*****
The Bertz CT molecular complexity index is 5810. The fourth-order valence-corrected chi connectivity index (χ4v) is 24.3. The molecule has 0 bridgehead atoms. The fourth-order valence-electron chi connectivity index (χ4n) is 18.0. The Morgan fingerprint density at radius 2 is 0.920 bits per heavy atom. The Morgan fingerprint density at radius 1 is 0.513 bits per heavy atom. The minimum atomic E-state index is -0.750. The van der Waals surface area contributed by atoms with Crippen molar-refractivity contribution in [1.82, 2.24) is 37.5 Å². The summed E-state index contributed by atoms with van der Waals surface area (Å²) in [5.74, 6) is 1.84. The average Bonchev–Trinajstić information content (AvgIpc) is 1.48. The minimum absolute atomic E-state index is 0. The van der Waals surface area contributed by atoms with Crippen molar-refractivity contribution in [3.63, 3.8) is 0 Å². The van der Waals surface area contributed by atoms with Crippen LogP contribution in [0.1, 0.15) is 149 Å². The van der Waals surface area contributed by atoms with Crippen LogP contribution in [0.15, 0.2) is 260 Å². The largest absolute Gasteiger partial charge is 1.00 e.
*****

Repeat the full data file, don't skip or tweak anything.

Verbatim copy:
The Bertz CT molecular complexity index is 5810. The fourth-order valence-corrected chi connectivity index (χ4v) is 24.3. The molecule has 0 bridgehead atoms. The fourth-order valence-electron chi connectivity index (χ4n) is 18.0. The Morgan fingerprint density at radius 2 is 0.920 bits per heavy atom. The Morgan fingerprint density at radius 1 is 0.513 bits per heavy atom. The minimum atomic E-state index is -0.750. The van der Waals surface area contributed by atoms with Crippen molar-refractivity contribution in [1.82, 2.24) is 37.5 Å². The summed E-state index contributed by atoms with van der Waals surface area (Å²) in [5.74, 6) is 1.84. The average Bonchev–Trinajstić information content (AvgIpc) is 1.48. The minimum absolute atomic E-state index is 0. The van der Waals surface area contributed by atoms with Crippen molar-refractivity contribution in [3.63, 3.8) is 0 Å². The van der Waals surface area contributed by atoms with Crippen LogP contribution in [0.1, 0.15) is 149 Å². The van der Waals surface area contributed by atoms with Crippen LogP contribution in [0.15, 0.2) is 260 Å². The largest absolute Gasteiger partial charge is 1.00 e.